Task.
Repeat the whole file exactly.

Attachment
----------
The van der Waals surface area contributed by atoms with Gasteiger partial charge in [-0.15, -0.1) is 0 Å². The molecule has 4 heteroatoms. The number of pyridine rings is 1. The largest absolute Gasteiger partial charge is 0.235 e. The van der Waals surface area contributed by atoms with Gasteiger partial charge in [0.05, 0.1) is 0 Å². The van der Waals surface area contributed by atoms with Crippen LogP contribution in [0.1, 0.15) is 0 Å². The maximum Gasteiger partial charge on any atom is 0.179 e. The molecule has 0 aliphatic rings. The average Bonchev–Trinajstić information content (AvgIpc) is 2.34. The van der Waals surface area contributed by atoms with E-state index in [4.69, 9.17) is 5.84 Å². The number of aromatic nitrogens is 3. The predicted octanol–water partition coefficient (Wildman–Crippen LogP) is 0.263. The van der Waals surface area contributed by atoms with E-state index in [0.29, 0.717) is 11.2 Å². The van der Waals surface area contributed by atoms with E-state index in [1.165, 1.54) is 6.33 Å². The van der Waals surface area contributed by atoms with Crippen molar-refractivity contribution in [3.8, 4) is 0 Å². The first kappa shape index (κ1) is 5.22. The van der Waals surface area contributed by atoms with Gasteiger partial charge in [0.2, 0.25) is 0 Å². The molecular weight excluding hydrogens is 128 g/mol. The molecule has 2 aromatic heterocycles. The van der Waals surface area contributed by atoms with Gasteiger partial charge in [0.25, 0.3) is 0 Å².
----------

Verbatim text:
The van der Waals surface area contributed by atoms with Gasteiger partial charge in [-0.15, -0.1) is 0 Å². The molecule has 4 heteroatoms. The number of pyridine rings is 1. The largest absolute Gasteiger partial charge is 0.235 e. The van der Waals surface area contributed by atoms with Gasteiger partial charge in [0.05, 0.1) is 0 Å². The van der Waals surface area contributed by atoms with Crippen LogP contribution in [0.1, 0.15) is 0 Å². The maximum Gasteiger partial charge on any atom is 0.179 e. The molecule has 0 aliphatic rings. The average Bonchev–Trinajstić information content (AvgIpc) is 2.34. The van der Waals surface area contributed by atoms with E-state index in [4.69, 9.17) is 5.84 Å². The number of aromatic nitrogens is 3. The predicted octanol–water partition coefficient (Wildman–Crippen LogP) is 0.263. The van der Waals surface area contributed by atoms with E-state index in [0.29, 0.717) is 11.2 Å². The van der Waals surface area contributed by atoms with E-state index in [1.165, 1.54) is 6.33 Å². The van der Waals surface area contributed by atoms with Crippen molar-refractivity contribution in [3.8, 4) is 0 Å². The first kappa shape index (κ1) is 5.22. The van der Waals surface area contributed by atoms with Gasteiger partial charge in [0.2, 0.25) is 0 Å². The molecular weight excluding hydrogens is 128 g/mol. The molecule has 2 aromatic heterocycles. The van der Waals surface area contributed by atoms with Gasteiger partial charge in [0.25, 0.3) is 0 Å².